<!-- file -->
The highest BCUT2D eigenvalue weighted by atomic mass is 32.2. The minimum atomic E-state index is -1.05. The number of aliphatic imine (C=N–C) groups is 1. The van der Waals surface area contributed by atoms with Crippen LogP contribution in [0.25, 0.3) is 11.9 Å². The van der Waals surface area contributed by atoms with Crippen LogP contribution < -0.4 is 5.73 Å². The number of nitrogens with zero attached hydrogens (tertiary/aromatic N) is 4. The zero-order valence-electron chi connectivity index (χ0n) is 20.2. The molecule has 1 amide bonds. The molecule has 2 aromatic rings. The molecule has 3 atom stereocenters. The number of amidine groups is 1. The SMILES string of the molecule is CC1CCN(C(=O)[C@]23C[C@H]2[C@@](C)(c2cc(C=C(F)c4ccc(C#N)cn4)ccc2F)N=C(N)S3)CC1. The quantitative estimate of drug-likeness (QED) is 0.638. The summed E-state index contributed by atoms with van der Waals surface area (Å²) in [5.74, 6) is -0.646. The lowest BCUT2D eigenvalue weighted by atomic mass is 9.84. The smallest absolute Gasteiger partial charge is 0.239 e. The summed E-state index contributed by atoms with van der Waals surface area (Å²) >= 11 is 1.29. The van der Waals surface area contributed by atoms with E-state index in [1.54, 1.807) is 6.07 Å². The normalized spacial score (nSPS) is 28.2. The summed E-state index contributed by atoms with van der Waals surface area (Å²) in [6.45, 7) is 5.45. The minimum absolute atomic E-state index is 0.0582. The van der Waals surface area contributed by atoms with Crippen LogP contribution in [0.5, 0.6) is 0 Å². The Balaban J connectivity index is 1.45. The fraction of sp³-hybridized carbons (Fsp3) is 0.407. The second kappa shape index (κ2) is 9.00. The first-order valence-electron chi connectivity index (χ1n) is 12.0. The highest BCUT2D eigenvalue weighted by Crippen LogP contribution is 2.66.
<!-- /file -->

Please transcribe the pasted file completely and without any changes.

The highest BCUT2D eigenvalue weighted by atomic mass is 32.2. The minimum atomic E-state index is -1.05. The number of aliphatic imine (C=N–C) groups is 1. The van der Waals surface area contributed by atoms with Crippen LogP contribution in [0.25, 0.3) is 11.9 Å². The van der Waals surface area contributed by atoms with Crippen LogP contribution < -0.4 is 5.73 Å². The number of nitrogens with zero attached hydrogens (tertiary/aromatic N) is 4. The zero-order valence-electron chi connectivity index (χ0n) is 20.2. The molecule has 1 amide bonds. The molecule has 2 aromatic rings. The molecule has 3 atom stereocenters. The number of amidine groups is 1. The SMILES string of the molecule is CC1CCN(C(=O)[C@]23C[C@H]2[C@@](C)(c2cc(C=C(F)c4ccc(C#N)cn4)ccc2F)N=C(N)S3)CC1. The quantitative estimate of drug-likeness (QED) is 0.638. The summed E-state index contributed by atoms with van der Waals surface area (Å²) in [5.74, 6) is -0.646. The lowest BCUT2D eigenvalue weighted by atomic mass is 9.84. The smallest absolute Gasteiger partial charge is 0.239 e. The summed E-state index contributed by atoms with van der Waals surface area (Å²) >= 11 is 1.29. The van der Waals surface area contributed by atoms with E-state index in [1.54, 1.807) is 6.07 Å². The normalized spacial score (nSPS) is 28.2. The summed E-state index contributed by atoms with van der Waals surface area (Å²) in [6.45, 7) is 5.45. The minimum absolute atomic E-state index is 0.0582. The van der Waals surface area contributed by atoms with Crippen LogP contribution in [0.5, 0.6) is 0 Å². The Balaban J connectivity index is 1.45. The fraction of sp³-hybridized carbons (Fsp3) is 0.407. The second kappa shape index (κ2) is 9.00. The first-order valence-electron chi connectivity index (χ1n) is 12.0. The highest BCUT2D eigenvalue weighted by Crippen LogP contribution is 2.66.